With iconic landmarks like the Grand Ole Opry, there are plenty of icons in the Volunteer State. Off the beaten path, however, are few epic places that even locals don’t know about.
Tennesseans are a proud bunch. They boast of the state’s delicious food, rave about their winning sports teams and practice classic Southern hospitality with visitors. Most have been to the popular tourist attractions and are happy to share their vast knowledge of all that Tennessee has to offer, but even born and bred Tennesseans might not know about these secret gems that are found throughout the state.
This quirky museum is the product of a woman’s decades-long love of salt and pepper shakers. In fact, she has spent more than 25 years collecting over 20,000 sets from around the world, many of which are on display at the museum. The collection represents the evolution of salt and pepper shakers over the years, including many different shapes and sizes, plus some dating back to the 1500s. Within the displays, short stories discussing the shakers can be found for visitors to help learn more about the unexpected art of the shakers. Admission to the museum is $3 for adults and goes towards any salt and pepper shaker purchase in the gift shop. Children 12 and under are free.
Robert Brinkley Snowden, a former owner of the Peabody Hotel in Memphis and the great-grandson of the Peabody’s founder, designed and built this home for his family in 1896. It was later turned into a restaurant by a new family in the 1960s but is most famously known as being the castle to a man known as Prince Mongo. In 1990, Mongo, a Memphis millionaire with an eccentric personality, purchased Ashlar Hall and converted the property into a nightclub. Prince Mongo claimed he was 333 years old and came from a planet called Zambodia. He was a mayoral candidate who ran multiple times but never won, although he still earned a reputation due to his questionable lifestyle. With 11,000 square feet, eight rooms and a full basement, the home was a prime party spot. The property, which is listed on the National Register of Historic Places, was purchased by contractor and real estate investor Juan Montoya after Prince Mongo turned over the keys in 2013. The fate of the home is currently unknown, although renovations were part of Montoya’s plans when he purchased the property.
With over 8,000 caves registered, Tennessee has more caves than any other state in the U.S. One of those impressive caves is found in the East Tennessee town of Sevierville. Hundreds of years ago, the Eastern Woodland Indians roamed East Tennessee in search of hunting grounds and used the cave as shelter in the winter. From the 1920s until 1943, the cave was used to make moonshine, since it had a constant water supply and remote location ideal for making homemade whiskey. It was finally opened to the public in 1967 after three years of excavation set in motion by a group of businessmen. It has the largest wall of rare cave onyx in existence and other features including towering chimneys, a crystal-clear stream and sparkling formations. Tours of the caverns utilize special lighting effects and stereophonic sound to enhance the experience for visitors.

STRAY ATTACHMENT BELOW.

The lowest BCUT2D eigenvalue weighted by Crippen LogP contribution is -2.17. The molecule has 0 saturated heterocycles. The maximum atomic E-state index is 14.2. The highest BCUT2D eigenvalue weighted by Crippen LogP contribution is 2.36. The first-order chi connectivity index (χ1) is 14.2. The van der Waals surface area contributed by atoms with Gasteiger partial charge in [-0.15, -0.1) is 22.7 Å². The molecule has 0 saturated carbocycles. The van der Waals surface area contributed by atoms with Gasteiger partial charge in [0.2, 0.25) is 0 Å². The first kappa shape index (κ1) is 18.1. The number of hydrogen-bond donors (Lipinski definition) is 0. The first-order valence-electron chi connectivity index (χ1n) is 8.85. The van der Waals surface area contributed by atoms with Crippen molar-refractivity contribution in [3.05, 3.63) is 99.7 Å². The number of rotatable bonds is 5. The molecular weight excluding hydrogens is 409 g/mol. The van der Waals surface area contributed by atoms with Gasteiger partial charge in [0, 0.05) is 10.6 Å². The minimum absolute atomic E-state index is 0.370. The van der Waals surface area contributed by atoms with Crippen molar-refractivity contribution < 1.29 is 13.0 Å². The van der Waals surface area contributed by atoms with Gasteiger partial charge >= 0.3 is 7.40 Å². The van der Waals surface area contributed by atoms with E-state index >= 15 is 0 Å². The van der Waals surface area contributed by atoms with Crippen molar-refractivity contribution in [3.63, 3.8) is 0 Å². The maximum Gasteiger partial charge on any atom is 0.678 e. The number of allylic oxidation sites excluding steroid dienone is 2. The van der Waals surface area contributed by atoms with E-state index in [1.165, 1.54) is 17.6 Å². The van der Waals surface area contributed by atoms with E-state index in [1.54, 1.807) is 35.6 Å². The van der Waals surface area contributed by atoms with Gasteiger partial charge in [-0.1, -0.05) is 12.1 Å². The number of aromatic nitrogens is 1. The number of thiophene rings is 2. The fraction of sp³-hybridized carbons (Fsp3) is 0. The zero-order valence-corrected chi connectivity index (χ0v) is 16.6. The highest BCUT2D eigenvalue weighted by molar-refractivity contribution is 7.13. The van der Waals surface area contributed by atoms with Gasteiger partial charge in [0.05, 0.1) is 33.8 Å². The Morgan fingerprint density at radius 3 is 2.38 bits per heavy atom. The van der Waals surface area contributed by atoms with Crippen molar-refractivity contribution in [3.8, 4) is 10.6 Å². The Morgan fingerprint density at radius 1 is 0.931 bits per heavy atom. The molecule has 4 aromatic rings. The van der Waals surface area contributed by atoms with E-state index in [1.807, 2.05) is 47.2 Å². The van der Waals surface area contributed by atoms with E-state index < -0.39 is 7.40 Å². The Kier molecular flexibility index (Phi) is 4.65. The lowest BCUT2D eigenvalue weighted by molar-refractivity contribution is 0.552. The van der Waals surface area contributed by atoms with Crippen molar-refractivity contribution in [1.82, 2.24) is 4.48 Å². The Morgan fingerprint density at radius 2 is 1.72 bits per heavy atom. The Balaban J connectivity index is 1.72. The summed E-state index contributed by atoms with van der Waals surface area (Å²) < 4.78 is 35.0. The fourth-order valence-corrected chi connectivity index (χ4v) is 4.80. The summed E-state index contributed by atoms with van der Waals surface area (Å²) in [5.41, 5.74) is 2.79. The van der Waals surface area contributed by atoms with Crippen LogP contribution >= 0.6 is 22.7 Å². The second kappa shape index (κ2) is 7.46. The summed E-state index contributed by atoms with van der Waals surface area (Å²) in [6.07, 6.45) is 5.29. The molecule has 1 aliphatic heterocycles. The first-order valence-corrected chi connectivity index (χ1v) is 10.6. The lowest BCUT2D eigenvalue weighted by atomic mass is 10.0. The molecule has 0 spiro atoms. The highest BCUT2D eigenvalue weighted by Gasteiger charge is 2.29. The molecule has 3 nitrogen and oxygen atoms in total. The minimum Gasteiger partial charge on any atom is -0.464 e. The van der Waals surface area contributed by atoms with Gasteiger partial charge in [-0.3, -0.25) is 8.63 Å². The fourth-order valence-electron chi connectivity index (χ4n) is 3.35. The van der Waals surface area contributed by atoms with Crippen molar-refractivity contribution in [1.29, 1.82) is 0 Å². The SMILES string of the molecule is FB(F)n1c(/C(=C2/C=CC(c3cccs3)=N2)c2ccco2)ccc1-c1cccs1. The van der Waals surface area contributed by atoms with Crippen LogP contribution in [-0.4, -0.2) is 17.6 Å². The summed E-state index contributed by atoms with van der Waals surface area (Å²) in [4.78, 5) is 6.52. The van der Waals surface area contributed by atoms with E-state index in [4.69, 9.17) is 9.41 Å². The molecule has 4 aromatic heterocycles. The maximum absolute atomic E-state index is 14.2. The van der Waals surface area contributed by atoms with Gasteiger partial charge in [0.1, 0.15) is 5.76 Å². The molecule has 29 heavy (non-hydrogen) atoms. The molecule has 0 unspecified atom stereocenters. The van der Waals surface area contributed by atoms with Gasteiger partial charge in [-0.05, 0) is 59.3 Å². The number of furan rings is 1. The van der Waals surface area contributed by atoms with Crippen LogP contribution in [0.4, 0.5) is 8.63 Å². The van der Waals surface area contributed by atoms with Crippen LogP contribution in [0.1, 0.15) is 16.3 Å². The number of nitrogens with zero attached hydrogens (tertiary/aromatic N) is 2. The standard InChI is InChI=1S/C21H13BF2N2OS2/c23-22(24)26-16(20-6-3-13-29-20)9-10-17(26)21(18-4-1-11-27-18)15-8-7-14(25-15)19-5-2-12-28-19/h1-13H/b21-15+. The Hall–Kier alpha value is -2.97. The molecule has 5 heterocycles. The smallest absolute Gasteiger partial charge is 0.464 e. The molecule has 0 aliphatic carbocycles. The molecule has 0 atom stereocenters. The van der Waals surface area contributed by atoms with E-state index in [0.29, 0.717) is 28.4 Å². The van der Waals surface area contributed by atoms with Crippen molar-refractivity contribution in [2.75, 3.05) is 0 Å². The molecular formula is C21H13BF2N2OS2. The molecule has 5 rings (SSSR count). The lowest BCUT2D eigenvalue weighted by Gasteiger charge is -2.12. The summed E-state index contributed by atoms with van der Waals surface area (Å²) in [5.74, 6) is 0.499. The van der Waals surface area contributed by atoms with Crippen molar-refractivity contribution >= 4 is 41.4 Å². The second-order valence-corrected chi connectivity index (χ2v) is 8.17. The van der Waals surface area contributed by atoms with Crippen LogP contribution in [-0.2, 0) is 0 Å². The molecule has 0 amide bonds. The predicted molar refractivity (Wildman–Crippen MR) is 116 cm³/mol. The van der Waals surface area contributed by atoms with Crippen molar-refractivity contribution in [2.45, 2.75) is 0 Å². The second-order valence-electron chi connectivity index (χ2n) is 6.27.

What was once the segregated Flagg Grove School in Brownsville, Tennessee is now a museum dedicated to soul superstar Tina Turner. Born Anna Mae Bullock, Turner attended the one-room school in the 1940s. Inside the museum are photographs of Tina, a collection of her flashy costumes and many of her gold and platinum records, as well as her high school yearbook. The pop star worked with the West Tennessee Delta Heritage Center to provide audio and video commentary and donated many items for the museum’s exhibits. The school-turned-museum is one of several properties operated by the West Tennessee Delta Heritage Center.
Backyard Dinosaur Park started as the dream of a young boy wanting a life-sized dinosaur and grew to a place where children can come and see over 40 prehistoric creatures. Here, all of the dinosaurs are life-sized recreations that are made using a scientific process. There’s a T-Rex near the entrance, as well as a flying Pteranodon and other dinosaurs. The donation-based attraction also has a fossil dig site and small gift shop. The park is part of Backyard Terrors, a group in Bluff City that puts together event and parties, specializing in the haunt industry.
Run by Puddy Tat Protectors, House of Mews is a “feline adoption agency and cat-lover gift shop” in Memphis. Here, there is only one full-time staff member at this cat sanctuary, otherwise it’s fully staffed by volunteers. The sanctuary, which has been in Memphis for more than 20 years, is an alternative to government-run shelters and operates on the principle that cats’ lives are not marketable. The sanctuary doesn’t buy or sell cats, but instead asks those who are approved to adopt to make a donation in order to cover veterinary costs. Cats at the sanctuary roam freely through the building and live in shelved white cages until they are adopted. People are free to play with the cats as long as they simply sanitize their hands first.
The world’s largest collection of porcelain Veilleuses-Theieres, or “night-light teapots,” can be found at this museum in Trenton, Tennessee. Dating back to 1750 and coming from all over the world, the teapots on display were purchased and donated to the city of Trenton by Dr. Frederick Freed. Originally, the teapots were displayed in the lobby of the Peabody High School Auditorium until Dr. Freed had a special display case built in the city council chambers of the Municipal Building. The museum, which is free to visit, sees around 3,000 visitors each year.